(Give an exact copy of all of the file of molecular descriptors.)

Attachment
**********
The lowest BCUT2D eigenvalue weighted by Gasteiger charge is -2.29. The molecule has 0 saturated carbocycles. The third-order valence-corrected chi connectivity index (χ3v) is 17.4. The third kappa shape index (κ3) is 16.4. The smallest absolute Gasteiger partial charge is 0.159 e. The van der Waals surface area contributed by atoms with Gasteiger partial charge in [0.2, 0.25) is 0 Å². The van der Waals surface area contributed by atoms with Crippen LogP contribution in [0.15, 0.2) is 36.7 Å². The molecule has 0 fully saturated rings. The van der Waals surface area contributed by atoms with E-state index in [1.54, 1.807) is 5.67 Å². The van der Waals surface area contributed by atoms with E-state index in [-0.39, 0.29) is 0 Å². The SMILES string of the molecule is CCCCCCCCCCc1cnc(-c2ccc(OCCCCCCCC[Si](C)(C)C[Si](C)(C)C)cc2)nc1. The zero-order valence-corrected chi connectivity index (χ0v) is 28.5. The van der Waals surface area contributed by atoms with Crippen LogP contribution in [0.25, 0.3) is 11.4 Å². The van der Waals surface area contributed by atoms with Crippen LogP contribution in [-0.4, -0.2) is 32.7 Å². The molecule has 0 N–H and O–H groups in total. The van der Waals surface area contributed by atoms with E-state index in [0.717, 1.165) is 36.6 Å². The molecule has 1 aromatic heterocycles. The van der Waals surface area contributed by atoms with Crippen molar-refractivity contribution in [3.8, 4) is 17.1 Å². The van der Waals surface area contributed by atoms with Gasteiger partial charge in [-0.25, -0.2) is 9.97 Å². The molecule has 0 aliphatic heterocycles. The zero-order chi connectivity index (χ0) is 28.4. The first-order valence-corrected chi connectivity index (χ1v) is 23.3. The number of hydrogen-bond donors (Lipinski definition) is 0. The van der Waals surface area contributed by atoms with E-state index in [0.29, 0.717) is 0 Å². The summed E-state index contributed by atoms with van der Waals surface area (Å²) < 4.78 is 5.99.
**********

The lowest BCUT2D eigenvalue weighted by Gasteiger charge is -2.29. The molecule has 0 saturated carbocycles. The third-order valence-corrected chi connectivity index (χ3v) is 17.4. The third kappa shape index (κ3) is 16.4. The smallest absolute Gasteiger partial charge is 0.159 e. The van der Waals surface area contributed by atoms with Gasteiger partial charge in [0.2, 0.25) is 0 Å². The van der Waals surface area contributed by atoms with Crippen LogP contribution in [0.15, 0.2) is 36.7 Å². The molecule has 0 fully saturated rings. The van der Waals surface area contributed by atoms with E-state index in [1.54, 1.807) is 5.67 Å². The van der Waals surface area contributed by atoms with E-state index in [-0.39, 0.29) is 0 Å². The SMILES string of the molecule is CCCCCCCCCCc1cnc(-c2ccc(OCCCCCCCC[Si](C)(C)C[Si](C)(C)C)cc2)nc1. The zero-order valence-corrected chi connectivity index (χ0v) is 28.5. The van der Waals surface area contributed by atoms with Crippen LogP contribution in [0.25, 0.3) is 11.4 Å². The van der Waals surface area contributed by atoms with Crippen LogP contribution in [-0.4, -0.2) is 32.7 Å². The molecule has 0 N–H and O–H groups in total. The van der Waals surface area contributed by atoms with E-state index in [0.717, 1.165) is 36.6 Å². The molecule has 1 aromatic heterocycles. The van der Waals surface area contributed by atoms with Crippen molar-refractivity contribution in [3.8, 4) is 17.1 Å². The van der Waals surface area contributed by atoms with Gasteiger partial charge in [-0.25, -0.2) is 9.97 Å². The molecule has 0 aliphatic heterocycles. The zero-order chi connectivity index (χ0) is 28.4. The first-order valence-corrected chi connectivity index (χ1v) is 23.3. The number of hydrogen-bond donors (Lipinski definition) is 0. The van der Waals surface area contributed by atoms with E-state index in [0.29, 0.717) is 0 Å². The summed E-state index contributed by atoms with van der Waals surface area (Å²) < 4.78 is 5.99.